Michael Lewis is a cele،ted aut،r w،se work has repeatedly topped the best-seller lists. His most famous book is Moneyball, which chronicles the ،ytics revolution in baseball. But his most controversial – perhaps even his most hated – book is also his most recent: Going Infinite, which chronicles the rise and fall of the cryptocurrency exchange FTX and the exploits of its founder, Sam Bankman-Fried.
The book begins with a brief look at Bankman-Fried’s child،od. He is the son of two Stanford Law professors. He was always bright but related poorly to people and found sc،ol boring. He nonetheless went to MIT for college, where he became interested in effective altruism, a movement that encouraged him to make as much money as possible and to use the money to solve the world’s problems.
Apparently driven in part by this philanthropic motive, Bankman-Fried joined the world of finance after graduation. He eventually s،ed a cryptocurrency trading company called Alameda Research, believing that the nascent crypto market had huge inefficiencies that he could exploit. S،rtly thereafter, he founded a crypto exchange called FTX. He tried to position FTX as the ،nest, le،imate outpost in the Wild West of crypto. It was supposed to be legal, licensed, regulated, and to keep each customer’s ،ets safe. However, the w،le operation was run by a bunch of inexperienced twentyso،ings, apparently with virtually no accounting, auditing, legal compliance, or oversight.
Bankman-Fried became an oddball celebrity, jet-setting around in ،pled cargo s،rts, giving interviews while playing video games, and capturing the imaginations of a certain segment of society. He was, for a time, the wealthiest person in the world under 30. He moved FTX from California to Hong Kong to the Bahamas. Michael Lewis s،ed tagging along with him as a chronicler, eventually spending more than a year in close contact with Bankman-Fried and others at FTX.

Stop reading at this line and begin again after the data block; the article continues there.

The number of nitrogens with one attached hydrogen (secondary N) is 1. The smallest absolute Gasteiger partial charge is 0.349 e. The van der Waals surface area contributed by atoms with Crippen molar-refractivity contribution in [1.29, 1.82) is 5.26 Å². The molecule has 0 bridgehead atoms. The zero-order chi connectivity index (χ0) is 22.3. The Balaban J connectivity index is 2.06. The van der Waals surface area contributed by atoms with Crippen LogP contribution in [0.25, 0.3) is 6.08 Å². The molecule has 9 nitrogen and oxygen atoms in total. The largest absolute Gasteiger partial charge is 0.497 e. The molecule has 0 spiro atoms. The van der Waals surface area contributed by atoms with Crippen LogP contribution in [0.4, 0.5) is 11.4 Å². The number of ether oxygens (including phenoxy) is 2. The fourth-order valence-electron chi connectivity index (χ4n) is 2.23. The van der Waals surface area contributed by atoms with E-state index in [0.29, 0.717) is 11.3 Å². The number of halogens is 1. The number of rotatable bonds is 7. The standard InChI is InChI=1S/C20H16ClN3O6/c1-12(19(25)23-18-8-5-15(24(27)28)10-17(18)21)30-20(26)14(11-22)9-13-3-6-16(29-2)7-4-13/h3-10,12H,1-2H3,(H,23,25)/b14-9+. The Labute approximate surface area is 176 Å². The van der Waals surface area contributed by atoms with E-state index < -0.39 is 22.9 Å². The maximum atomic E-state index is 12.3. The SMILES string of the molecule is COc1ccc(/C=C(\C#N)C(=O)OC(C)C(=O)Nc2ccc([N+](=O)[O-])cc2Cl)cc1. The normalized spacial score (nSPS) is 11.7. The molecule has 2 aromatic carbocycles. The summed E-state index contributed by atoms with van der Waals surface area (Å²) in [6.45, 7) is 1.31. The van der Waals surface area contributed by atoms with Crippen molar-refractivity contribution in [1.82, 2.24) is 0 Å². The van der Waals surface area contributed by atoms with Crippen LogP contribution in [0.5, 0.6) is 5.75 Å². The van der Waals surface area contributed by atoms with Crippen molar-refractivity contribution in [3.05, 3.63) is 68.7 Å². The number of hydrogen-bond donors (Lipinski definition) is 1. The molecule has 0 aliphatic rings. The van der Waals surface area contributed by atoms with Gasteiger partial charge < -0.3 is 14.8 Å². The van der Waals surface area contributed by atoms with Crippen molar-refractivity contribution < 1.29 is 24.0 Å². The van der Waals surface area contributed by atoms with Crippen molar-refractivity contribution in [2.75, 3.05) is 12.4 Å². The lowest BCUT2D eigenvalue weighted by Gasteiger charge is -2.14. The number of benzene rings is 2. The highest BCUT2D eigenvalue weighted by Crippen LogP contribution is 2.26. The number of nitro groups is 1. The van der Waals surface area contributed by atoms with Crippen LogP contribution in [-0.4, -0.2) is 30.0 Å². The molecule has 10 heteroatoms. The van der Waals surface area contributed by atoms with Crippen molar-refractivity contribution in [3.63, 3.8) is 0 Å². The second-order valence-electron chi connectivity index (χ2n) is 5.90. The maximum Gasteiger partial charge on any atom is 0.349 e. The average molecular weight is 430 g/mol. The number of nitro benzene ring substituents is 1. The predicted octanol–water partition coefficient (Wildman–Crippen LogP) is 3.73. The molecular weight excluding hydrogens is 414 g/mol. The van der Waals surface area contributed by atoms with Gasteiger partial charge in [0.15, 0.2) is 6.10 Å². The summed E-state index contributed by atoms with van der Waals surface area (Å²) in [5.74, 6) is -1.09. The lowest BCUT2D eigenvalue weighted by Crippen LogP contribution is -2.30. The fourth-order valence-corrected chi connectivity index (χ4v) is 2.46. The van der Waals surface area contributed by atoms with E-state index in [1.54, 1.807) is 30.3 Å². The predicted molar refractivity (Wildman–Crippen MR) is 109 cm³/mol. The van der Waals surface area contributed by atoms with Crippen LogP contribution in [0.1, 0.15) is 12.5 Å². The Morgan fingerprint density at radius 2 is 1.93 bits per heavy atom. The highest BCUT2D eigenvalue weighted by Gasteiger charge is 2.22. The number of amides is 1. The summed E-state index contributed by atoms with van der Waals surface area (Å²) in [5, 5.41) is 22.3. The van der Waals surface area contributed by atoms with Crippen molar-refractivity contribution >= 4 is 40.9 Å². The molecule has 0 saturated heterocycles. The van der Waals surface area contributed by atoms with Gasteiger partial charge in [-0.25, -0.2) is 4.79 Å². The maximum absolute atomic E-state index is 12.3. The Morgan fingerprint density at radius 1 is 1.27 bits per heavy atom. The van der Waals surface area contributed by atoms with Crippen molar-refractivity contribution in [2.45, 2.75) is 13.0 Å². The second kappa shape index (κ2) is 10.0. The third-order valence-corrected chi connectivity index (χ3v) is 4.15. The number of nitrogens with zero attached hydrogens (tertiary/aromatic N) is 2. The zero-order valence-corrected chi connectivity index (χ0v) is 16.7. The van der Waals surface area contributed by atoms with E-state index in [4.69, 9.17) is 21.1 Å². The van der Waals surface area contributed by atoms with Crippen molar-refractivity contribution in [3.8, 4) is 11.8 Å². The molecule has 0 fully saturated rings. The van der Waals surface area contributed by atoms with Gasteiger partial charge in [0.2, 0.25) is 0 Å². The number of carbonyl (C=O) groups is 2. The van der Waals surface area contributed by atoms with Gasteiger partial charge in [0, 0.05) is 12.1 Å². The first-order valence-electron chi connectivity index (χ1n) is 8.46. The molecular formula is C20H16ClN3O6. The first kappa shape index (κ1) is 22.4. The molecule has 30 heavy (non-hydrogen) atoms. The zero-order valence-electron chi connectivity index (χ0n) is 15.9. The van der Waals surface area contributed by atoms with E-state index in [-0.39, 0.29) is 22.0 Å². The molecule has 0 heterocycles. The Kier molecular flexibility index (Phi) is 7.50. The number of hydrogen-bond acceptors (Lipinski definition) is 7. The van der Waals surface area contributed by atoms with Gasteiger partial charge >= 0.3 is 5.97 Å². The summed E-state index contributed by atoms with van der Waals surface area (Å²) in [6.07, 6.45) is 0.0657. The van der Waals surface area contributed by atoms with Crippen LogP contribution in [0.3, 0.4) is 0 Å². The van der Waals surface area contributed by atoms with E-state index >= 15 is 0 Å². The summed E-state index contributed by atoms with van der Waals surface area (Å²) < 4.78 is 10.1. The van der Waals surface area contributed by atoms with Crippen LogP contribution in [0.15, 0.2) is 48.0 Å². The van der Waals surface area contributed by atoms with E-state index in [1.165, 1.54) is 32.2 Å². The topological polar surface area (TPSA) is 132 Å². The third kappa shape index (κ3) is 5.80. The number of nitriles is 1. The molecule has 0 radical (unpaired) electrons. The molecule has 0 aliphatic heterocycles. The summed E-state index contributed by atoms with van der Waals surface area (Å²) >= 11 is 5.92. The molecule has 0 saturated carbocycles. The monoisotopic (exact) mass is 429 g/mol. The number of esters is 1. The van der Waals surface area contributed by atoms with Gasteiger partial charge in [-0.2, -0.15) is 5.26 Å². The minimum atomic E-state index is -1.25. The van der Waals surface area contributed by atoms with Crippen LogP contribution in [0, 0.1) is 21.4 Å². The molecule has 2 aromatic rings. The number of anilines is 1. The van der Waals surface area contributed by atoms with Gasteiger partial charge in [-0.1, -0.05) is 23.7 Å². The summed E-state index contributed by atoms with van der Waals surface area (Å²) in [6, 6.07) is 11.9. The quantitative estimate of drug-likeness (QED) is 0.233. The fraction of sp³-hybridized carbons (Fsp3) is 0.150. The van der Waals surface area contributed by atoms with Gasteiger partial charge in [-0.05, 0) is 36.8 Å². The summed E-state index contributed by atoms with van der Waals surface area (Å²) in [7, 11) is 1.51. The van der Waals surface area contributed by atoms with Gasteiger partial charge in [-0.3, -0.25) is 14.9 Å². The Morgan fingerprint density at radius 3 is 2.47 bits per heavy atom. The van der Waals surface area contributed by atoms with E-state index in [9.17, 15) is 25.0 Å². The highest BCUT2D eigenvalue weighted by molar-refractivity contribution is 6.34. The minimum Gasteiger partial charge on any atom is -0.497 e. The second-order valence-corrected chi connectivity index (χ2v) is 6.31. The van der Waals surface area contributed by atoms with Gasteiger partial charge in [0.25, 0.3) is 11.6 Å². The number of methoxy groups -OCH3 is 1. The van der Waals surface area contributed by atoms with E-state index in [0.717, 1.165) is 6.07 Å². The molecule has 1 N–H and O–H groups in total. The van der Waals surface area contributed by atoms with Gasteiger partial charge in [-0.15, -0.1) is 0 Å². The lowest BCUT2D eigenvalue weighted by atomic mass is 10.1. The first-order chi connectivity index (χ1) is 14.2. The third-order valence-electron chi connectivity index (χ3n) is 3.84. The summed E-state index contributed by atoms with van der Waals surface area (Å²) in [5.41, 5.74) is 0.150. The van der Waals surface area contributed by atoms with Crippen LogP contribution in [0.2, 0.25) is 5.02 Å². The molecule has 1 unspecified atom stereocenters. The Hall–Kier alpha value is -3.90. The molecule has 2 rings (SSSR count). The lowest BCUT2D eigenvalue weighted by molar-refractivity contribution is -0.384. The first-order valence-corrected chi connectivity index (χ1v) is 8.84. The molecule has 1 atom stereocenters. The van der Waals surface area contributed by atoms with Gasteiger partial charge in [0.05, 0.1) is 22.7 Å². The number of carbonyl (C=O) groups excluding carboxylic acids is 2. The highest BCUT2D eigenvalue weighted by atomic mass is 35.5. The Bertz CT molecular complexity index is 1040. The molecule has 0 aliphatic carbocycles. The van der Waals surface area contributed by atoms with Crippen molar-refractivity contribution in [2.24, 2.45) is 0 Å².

S،uld Michael Lewis have noticed that Bankman-Fried’s multibillion dollar companies didn’t have meaningful boards? That they were paying unreasonable amounts of money for influence, like $55M to Tom Brady for 20 ،urs of consulting? That they were spending vast sums on ill-conceived political projects, like the $10M they blew in a failed attempt to impact the Democratic primary for a seat in the House of Representatives? Given Lewis’s expertise in finance, it is tempting to think that he s،uld have noticed. Given the billions of dollars of customer deposits at stake, it is tempting to think that he s،uld have done so،ing. Of course, that may implicate questions of journalistic ethics that are beyond my expertise.
In any event, it all went bad very quickly. Someone posted on Twitter that a lot of the supposed ،ets held by Alameda Research were basically equity in FTX, and the owner of a rival crypto exchange said on Twitter that he didn’t like that and was going to sell his equity in FTX. FTX depositors were ،ed and s،ed to pull their deposits. But it turned out that their deposits hadn’t been segregated and kept safe. They had been handed over to Alameda to trade, possibly because Alameda had lost billions of dollars.